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Vedakannu Nadar Vs. Gnanayya Nadar - Court Judgment

LegalCrystal Citation
SubjectFamily
CourtChennai
Decided On
Reported inAIR1938Mad864; (1938)2MLJ402
AppellantVedakannu Nadar
RespondentGnanayya Nadar
Cases ReferredChinnayya v. Achamma
Excerpt:
- - the matter has been put clearly by banerji and richards, jj......on which the petitioner can rely.3. the object of the relevant part of the article seems to be to remove from the cognisance of a small cause court, matters involving disputed succession, for, they may raise complicated questions. a reference to the earlier part of the section strengthens this view. a suit for legacy or a residue, as is evident from the provisions of the succession act, may raise intricate questions of law and a small cause court is not expected to deal with such questions.4. in the result, the civil revision petition is dismissed, but we make no order as to costs.
Judgment:

Venkatasubba Rao, J.

1. This Civil Revision Petition has been referred to a Bench on the ground that it raises an important question of law. The question turns upon the construction of Article 28 of the Second Schedule to the Provincial Small Cause Courts Act. Under that article' a suit for a legacy, or for the whole or a share of a residue bequeathed by a testator, or for the whole or a share of the property of an intestate' is excepted from the cognisance of a Provincial Small Cause Court. The plaintiff sues for the recovery of certain jewels as the heir of the deceased wife. He alleges that upon her death in the house of her brother the defendant, the latter wrongfully took possession of her jewClause That the plaintiff has succeeded to his wife's property is not disputed by the defendant; in other words, the case raises no question of a disputed succession. In our opinion, on a proper construction of the relevant words, there must be a claim made by an heir as such, which claim is resisted by another person advancing a similar claim; otherwise the article does not apply. This follows, as the various decisions on the point have held, from the very use of the word 'intestate' in the section. The matter has been put clearly by Banerji and Richards, JJ., who observe that the article contemplates a suit between rival claimants to the property of an intestate Chhedi v. Gulabo I.L.R.(1905) All. 622. The authorities on the point have been fully considered by a Bench of the Calcutta High Court which has adopted the same view Tika Sahu v. Chirkat Sahu 19 C.W.N 614 and it is unnecessary to refer to the same authorities again. As pointed out in that decision, in no previous case has a different view prevailed. The lower Court in holding that the article in question does not apply to the present suit, has thus come to a correct conclusion.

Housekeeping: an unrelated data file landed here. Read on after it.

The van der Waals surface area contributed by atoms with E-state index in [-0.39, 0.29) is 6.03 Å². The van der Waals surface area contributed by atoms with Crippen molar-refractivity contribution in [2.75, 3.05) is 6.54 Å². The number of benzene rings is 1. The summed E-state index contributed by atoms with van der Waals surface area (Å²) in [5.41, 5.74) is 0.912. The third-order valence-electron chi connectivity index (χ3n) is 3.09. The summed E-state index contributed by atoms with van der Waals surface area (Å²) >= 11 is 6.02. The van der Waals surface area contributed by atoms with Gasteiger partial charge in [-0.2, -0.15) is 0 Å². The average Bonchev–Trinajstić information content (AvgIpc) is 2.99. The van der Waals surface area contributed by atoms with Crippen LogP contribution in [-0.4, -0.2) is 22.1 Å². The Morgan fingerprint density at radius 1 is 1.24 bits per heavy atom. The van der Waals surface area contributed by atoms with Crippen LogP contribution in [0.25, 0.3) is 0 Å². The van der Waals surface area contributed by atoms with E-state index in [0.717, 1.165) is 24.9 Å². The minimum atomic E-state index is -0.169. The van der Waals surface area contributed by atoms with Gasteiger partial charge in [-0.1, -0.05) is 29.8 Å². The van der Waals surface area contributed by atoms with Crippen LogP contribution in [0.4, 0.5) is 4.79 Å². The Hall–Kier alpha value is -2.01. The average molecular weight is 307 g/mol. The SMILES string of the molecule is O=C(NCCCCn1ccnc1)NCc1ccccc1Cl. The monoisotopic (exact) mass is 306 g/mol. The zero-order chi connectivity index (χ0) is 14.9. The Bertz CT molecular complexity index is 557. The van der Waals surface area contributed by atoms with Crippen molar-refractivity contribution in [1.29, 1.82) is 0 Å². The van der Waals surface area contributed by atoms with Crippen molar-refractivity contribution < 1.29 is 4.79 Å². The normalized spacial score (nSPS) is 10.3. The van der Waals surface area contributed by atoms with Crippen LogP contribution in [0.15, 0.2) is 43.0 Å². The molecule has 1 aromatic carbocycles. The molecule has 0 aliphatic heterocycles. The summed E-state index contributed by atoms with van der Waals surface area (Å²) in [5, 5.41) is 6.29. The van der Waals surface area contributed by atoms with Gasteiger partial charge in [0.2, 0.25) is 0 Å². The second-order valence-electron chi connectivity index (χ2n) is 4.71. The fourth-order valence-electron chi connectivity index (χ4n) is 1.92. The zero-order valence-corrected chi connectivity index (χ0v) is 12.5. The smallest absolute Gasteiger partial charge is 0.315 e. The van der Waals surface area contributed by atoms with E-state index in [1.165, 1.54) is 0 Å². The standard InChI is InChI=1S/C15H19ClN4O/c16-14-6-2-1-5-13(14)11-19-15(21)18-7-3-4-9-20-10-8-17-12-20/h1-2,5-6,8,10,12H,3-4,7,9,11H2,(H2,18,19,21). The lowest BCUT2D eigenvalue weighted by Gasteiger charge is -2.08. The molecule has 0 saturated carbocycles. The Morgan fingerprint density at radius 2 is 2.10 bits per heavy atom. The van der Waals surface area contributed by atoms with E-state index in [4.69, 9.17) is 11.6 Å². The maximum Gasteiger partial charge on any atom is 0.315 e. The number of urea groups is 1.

2. But Mr. Sridharan, the learned Counsel for the defendant-petitioner, contends that the lower Court's view is wrong and relies in support of his contention, upon two cases of our Court Samu Asari v. Anachi Ammal : AIR1926Mad37 and Rethinaswami v. Natarajan A.I.R. 1933 Mad. 346. The first of them was decided by Ramesam, J., and the second is also a decision of a single Judge (Pakenham Walsh, J.) who follows the earlier decision. We are unable to follow these cases, for, as a question of construction, we are inclined to agree that the view taken by the Calcutta and the Allahabad High Courts is right. As to Chinnayya v. Achamma : (1912)23MLJ282 the present question did not arise there and there is no more than a passing observation on which the petitioner can rely.

3. The object of the relevant part of the article seems to be to remove from the cognisance of a Small Cause Court, matters involving disputed succession, for, they may raise complicated questions. A reference to the earlier part of the section strengthens this view. A suit for legacy or a residue, as is evident from the provisions of the Succession Act, may raise intricate questions of law and a Small Cause Court is not expected to deal with such questions.

4. In the result, the Civil Revision Petition is dismissed, but we make no order as to costs.


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